Data shows that homelessness and COVID-19 both disproportionately impact the Black community. As the City lifts shelter-in-place restrictions, this program will ensure that hundreds of our most vulnerable unhoused residents, many of whom are Black and at greater risk for contracting COVID-19, secure permanent homes where they can better protect their health. The partners are committed to ensuring that the Flex Pool plays a role in reducing the racial disparities among San Francisco’s homeless population.
“To truly demonstrate our commitment to racial equality, we must make good on our promise to secure housing for the many Black people who have been disproportionately impacted by homelessness for years, even decades,” said Chris Block, Tipping Point’s Chronic Homelessness Initiative Director.
Given the current rental market, it is less expensive to lease apartments in many neighborhoods than it is to pay nightly hotel rates. By moving people out of hotels, the program will free up more space for people who are currently on our streets to access hotel rooms, while expanding the supply of supportive housing throughout San Francisco.
“Flexible housing subsidy pools are the most efficient model for matching people to existing housing resources. While it can take three to five years to build a new 50-unit affordable building, a Flex Pool can house 200 people or more in a matter of months – and help them to stay housed,” said William F. Pickel, CEO of Brilliant Corners.
The City has already moved some people into permanent housing through the Flex Pool, including Roland Limjoco, 47, who had been homeless for several years and moved into his new studio in early June.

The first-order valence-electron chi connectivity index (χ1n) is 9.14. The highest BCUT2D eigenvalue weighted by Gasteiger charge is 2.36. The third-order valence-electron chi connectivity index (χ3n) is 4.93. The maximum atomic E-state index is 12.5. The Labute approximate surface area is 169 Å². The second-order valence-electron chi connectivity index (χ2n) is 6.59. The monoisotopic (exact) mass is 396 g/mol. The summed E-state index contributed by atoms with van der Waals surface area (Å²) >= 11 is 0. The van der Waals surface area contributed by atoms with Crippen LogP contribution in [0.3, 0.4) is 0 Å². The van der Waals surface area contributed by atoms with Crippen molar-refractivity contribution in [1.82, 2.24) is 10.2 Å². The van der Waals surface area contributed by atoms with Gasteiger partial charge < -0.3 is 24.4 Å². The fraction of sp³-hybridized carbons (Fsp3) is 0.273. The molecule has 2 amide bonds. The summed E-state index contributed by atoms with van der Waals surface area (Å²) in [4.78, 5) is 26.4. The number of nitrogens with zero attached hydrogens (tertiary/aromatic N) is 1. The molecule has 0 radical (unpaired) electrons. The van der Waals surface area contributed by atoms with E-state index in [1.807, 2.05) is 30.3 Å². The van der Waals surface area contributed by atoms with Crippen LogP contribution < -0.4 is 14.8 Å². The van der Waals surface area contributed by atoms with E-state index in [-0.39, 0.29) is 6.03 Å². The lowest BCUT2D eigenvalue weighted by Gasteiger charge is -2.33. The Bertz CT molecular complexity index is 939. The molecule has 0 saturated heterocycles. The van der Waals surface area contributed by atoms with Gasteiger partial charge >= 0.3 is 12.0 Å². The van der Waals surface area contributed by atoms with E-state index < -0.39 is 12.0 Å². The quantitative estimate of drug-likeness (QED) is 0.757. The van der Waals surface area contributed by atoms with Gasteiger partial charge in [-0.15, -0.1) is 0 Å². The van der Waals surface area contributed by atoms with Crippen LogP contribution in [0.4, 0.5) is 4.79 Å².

“I feel less stressed now... I was so stressed every day. It was hard being homeless. I remember the times I was staying on the street, and I had a really bad experience. I was so excited when I moved in. Here in my new place it is great, quiet, and I have a nice view. I never had this before. I also now have an elevator which is great due to my knee problems,” said Limjoco.
About All In
The All In campaign is a diverse coalition focused on solutions to homelessness in San Francisco. The campaign’s first call to action is to secure homes for 1,100 people experiencing homelessness throughout San Francisco’s 11 supervisorial districts. Solving homelessness is a shared responsibility that requires involvement from the entire City. As one of the wealthiest and most innovative cities in the world, we have the resources and ingenuity to address homelessness boldly and compassionately. Now is the moment to go all in. https://www.sfallin.org/
About Tipping Point Community
Tipping Point’s mission is to break the cycle of poverty for people in the Bay Area who don’t have the resources to meet their basic needs. Since 2005, Tipping Point has raised more than $260 million for early childhood, education, employment, and housing solutions in the region. Our board covers 100% of our operating costs, so every dollar donated goes where it’s needed most. Last year, we helped more than 130,000 people take steps out of poverty.